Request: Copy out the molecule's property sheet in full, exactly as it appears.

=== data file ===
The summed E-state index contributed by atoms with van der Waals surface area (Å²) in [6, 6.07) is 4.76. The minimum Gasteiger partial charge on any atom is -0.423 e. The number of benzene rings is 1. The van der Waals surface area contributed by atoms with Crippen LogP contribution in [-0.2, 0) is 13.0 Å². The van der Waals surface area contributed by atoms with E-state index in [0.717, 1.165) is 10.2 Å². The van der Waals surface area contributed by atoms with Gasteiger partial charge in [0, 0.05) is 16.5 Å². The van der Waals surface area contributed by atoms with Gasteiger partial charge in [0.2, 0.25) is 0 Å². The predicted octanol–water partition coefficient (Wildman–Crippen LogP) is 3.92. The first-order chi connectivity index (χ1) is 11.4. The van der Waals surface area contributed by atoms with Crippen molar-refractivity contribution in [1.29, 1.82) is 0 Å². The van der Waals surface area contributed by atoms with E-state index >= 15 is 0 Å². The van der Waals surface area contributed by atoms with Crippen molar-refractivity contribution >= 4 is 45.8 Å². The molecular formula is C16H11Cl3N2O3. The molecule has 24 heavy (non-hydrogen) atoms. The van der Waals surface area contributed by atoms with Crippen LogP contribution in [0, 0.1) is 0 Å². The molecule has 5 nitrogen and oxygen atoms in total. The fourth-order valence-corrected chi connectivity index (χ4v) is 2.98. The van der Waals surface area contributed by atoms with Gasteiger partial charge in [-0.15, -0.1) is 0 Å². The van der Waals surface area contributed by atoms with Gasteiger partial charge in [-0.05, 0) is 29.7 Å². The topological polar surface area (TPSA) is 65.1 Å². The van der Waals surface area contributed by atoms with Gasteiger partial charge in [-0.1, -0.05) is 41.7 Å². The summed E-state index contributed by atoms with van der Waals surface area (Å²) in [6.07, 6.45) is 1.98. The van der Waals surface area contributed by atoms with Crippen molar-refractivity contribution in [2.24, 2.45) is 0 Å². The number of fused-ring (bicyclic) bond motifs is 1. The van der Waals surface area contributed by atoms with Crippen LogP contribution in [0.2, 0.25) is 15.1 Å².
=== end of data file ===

The summed E-state index contributed by atoms with van der Waals surface area (Å²) in [6, 6.07) is 4.76. The minimum Gasteiger partial charge on any atom is -0.423 e. The number of benzene rings is 1. The van der Waals surface area contributed by atoms with Crippen LogP contribution in [-0.2, 0) is 13.0 Å². The van der Waals surface area contributed by atoms with E-state index in [0.717, 1.165) is 10.2 Å². The van der Waals surface area contributed by atoms with Gasteiger partial charge in [0, 0.05) is 16.5 Å². The van der Waals surface area contributed by atoms with Gasteiger partial charge in [0.2, 0.25) is 0 Å². The predicted octanol–water partition coefficient (Wildman–Crippen LogP) is 3.92. The first-order chi connectivity index (χ1) is 11.4. The van der Waals surface area contributed by atoms with Crippen molar-refractivity contribution in [1.29, 1.82) is 0 Å². The van der Waals surface area contributed by atoms with E-state index >= 15 is 0 Å². The van der Waals surface area contributed by atoms with Crippen molar-refractivity contribution >= 4 is 45.8 Å². The molecular formula is C16H11Cl3N2O3. The molecule has 24 heavy (non-hydrogen) atoms. The van der Waals surface area contributed by atoms with Crippen LogP contribution in [0, 0.1) is 0 Å². The molecule has 5 nitrogen and oxygen atoms in total. The fourth-order valence-corrected chi connectivity index (χ4v) is 2.98. The van der Waals surface area contributed by atoms with Gasteiger partial charge in [-0.15, -0.1) is 0 Å². The van der Waals surface area contributed by atoms with Gasteiger partial charge in [-0.05, 0) is 29.7 Å². The topological polar surface area (TPSA) is 65.1 Å². The van der Waals surface area contributed by atoms with Gasteiger partial charge in [-0.1, -0.05) is 41.7 Å². The summed E-state index contributed by atoms with van der Waals surface area (Å²) in [6.07, 6.45) is 1.98. The van der Waals surface area contributed by atoms with Crippen molar-refractivity contribution in [2.24, 2.45) is 0 Å². The number of fused-ring (bicyclic) bond motifs is 1. The van der Waals surface area contributed by atoms with Crippen LogP contribution in [0.2, 0.25) is 15.1 Å².